A good learner experience matters because it drives skill adoption and ultimately better outcomes. Therefore, experience measurements should not be “one and done.” Leaders need to understand the learner’s long-term satisfaction with the training program. 

Experiential measurements can include metrics like net promoter score, commitment to change, course rating, qualitative sentiment, and confidence. Each of these measurements provides timely info for managers who want to ensure skills will survive into selling situations.

For example, confidence is a good predictor of how likely a sales professional is to use a skill in front of a customer. For this reason, we have built-in an ongoing confidence rating throughout training. Additionally, qualitative sentiment offers feedback in the form of free response text from sales professionals in the field. This data allows managers to analyze and interpret the data. If an organization sees its net promoter score falling, it can turn to qualitative sentiment for the detail revealing why the figure is low.


There are several ways to measure effect. This is an area in which the traditional Kirkpatrick training evaluation model is strong. The Kirkpatrick model evaluates training effectiveness across four levels: engagement, knowledge retention, behavior change, and business results. We often think of effect as the business impact. However, the Kirkpatrick model reminds us that we only reach business impact when we have a high degree of confidence in the other three levels of data.

At Richardson, we bring together several measurements like baseline assessment, knowledge retention, formative in-process assessments, summative assessments, and, finally, business impact data.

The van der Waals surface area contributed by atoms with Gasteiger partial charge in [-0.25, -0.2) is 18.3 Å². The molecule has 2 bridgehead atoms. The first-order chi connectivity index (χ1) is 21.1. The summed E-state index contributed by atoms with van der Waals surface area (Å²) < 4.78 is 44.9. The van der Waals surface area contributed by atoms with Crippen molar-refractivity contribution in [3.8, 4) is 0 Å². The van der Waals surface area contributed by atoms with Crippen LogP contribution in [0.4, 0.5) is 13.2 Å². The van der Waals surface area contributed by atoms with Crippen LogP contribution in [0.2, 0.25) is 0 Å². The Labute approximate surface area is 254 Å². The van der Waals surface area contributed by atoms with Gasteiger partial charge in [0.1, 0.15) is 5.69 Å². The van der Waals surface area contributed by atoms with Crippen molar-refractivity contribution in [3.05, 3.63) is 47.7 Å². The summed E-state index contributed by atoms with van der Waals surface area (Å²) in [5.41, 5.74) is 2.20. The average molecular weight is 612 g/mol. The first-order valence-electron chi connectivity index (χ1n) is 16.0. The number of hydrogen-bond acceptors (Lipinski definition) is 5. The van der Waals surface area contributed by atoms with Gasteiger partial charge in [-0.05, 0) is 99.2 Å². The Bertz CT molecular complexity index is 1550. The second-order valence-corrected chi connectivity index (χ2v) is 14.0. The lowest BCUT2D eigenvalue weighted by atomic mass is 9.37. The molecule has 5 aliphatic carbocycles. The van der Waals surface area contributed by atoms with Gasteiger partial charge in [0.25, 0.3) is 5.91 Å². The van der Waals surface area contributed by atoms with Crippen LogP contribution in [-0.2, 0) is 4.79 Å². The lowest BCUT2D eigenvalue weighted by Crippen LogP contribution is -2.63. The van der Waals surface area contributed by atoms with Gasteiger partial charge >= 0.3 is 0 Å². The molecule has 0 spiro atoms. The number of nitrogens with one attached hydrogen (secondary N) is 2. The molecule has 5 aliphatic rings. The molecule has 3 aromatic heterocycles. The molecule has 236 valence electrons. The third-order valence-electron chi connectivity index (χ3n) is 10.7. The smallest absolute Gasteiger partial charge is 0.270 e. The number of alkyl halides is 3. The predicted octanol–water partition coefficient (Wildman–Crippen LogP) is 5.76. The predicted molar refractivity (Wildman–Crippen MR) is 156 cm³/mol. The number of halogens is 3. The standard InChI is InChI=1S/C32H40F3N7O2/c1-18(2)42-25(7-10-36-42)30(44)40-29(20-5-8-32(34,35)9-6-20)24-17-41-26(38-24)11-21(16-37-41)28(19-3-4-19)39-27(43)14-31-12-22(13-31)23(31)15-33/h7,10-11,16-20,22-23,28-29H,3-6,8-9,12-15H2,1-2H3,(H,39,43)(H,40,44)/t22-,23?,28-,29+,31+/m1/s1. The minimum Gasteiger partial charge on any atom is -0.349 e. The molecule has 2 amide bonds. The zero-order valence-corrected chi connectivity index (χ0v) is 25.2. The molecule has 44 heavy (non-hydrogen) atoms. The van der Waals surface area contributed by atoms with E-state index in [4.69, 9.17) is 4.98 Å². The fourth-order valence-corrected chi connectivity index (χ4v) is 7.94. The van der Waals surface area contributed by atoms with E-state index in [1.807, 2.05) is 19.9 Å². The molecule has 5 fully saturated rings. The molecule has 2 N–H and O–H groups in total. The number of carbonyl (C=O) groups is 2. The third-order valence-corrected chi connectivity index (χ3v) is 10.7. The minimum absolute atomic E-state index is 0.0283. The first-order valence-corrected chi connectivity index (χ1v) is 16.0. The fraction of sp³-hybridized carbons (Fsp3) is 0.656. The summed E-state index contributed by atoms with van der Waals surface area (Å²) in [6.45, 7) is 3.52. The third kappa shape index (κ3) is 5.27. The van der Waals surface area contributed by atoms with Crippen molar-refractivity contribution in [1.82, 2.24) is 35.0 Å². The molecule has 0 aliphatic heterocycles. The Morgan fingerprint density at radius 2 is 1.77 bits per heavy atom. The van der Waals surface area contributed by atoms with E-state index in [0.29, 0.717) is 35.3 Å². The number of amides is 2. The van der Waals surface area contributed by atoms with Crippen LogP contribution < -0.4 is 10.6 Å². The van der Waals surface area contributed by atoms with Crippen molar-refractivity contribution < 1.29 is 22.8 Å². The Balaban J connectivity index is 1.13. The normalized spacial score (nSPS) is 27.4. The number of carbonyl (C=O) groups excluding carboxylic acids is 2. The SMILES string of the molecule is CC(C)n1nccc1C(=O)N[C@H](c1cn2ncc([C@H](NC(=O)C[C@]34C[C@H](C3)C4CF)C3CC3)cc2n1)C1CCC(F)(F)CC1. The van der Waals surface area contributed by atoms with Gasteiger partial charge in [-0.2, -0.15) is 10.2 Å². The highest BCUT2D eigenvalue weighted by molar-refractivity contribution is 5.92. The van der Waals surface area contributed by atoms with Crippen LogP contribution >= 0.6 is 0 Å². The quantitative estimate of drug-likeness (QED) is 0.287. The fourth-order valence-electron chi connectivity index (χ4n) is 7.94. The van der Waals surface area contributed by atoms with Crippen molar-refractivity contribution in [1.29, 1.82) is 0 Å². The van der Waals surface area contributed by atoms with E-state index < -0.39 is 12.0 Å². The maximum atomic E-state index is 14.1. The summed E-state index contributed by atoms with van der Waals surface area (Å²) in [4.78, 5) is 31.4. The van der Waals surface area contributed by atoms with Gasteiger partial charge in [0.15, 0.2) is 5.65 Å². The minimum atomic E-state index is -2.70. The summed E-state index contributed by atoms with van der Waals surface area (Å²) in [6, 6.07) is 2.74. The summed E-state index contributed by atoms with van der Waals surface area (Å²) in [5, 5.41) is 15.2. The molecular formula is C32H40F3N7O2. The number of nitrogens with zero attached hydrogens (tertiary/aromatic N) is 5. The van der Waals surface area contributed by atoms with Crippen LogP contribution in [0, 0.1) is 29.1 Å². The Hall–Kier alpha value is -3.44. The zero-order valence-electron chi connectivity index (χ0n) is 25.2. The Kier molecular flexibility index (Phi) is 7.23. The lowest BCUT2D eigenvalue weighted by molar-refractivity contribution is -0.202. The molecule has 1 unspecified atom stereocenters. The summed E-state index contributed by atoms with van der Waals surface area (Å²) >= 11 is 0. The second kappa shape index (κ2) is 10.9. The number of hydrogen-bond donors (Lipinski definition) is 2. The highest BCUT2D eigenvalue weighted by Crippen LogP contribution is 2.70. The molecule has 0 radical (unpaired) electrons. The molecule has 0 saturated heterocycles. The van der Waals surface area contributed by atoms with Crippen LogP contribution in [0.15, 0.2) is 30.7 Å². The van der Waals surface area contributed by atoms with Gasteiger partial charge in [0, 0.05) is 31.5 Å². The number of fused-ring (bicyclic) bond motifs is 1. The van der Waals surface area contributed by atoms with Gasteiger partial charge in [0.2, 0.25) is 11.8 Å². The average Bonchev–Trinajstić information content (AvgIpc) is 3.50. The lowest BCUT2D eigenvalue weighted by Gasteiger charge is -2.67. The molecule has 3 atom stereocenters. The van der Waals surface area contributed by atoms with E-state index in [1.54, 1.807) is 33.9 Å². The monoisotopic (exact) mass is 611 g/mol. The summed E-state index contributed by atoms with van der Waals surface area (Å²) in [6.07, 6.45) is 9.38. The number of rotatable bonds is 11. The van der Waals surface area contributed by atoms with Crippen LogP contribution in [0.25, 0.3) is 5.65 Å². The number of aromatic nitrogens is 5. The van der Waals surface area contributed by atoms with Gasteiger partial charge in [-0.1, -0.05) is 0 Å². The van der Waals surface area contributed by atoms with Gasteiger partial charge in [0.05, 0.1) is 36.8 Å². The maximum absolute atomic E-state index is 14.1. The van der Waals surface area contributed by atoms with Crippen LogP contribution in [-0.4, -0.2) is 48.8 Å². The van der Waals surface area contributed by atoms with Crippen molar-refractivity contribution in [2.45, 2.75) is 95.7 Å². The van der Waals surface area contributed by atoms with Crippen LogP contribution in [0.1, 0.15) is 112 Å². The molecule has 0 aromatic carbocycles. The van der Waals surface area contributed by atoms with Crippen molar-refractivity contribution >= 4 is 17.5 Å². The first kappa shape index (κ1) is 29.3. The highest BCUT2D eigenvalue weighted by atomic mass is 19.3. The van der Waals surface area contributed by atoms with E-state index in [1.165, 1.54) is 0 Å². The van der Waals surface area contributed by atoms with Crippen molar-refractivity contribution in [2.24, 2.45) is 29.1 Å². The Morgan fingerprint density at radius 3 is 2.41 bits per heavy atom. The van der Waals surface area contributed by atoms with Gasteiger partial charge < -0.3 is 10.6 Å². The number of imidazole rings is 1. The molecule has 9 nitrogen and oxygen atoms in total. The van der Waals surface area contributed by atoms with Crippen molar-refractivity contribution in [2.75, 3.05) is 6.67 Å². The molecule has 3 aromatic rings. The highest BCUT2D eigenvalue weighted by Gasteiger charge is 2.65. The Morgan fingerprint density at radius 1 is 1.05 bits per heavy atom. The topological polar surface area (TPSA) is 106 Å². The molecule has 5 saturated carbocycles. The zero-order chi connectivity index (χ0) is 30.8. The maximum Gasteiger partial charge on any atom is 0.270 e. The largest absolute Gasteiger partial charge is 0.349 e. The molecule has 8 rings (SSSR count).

Learn more about effective sales training measurement by downloading the complimentary ebook: A Guide to Measuring Sales Training Effectiveness

For example, we equip organizations to measure knowledge retention by comparing the average number of correct responses to a question on the first attempt with the average number of correct answers on the following attempts. We also show behavior change by comparing learners’ baseline assessments to their final checks. Questions like these go beyond traditional multiple-choice responses. Instead, learners are exposed to scenario-based questions that gauge their instincts about how to respond to selling situations.

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Sales Performance Analytics

We offer a connected approach that makes sense of data from various sources and ties it to business outcomes – enabling managers to track progress in real-time and make adjustments that impact deals in flight.

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The Takeaway

The challenge with using data to expose learning impact is that the metrics often live in different sources. Tracking each of them is labor-intensive. Querying each system, then attempting to line up the data over time, demands too much time.

At Richardson, we strongly recommend visualizing the data to make it more actionable. Doing so allows leaders to query and coalesce the information so they can use it to make informed business decisions. Our Power BI dashboard clearly and concisely presents data revealing the effectiveness of learning on our Accelerate digital learning platform. 

These dashboards provide answers to three key questions:

  1. What is the level of engagement among learners?
  2. What experiences are learners having?
  3. What impact and effectiveness is learning providing?

At Richardson, we’ve used these three key measurement categories of engagement, experience, and effect to empower both learners and managers to track and refine training.

Contact us to learn how our comprehensive measurement approach and suit of analytics tools will ensure ROI from your investment with us.

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Brief: Using Analytics to Expose Impact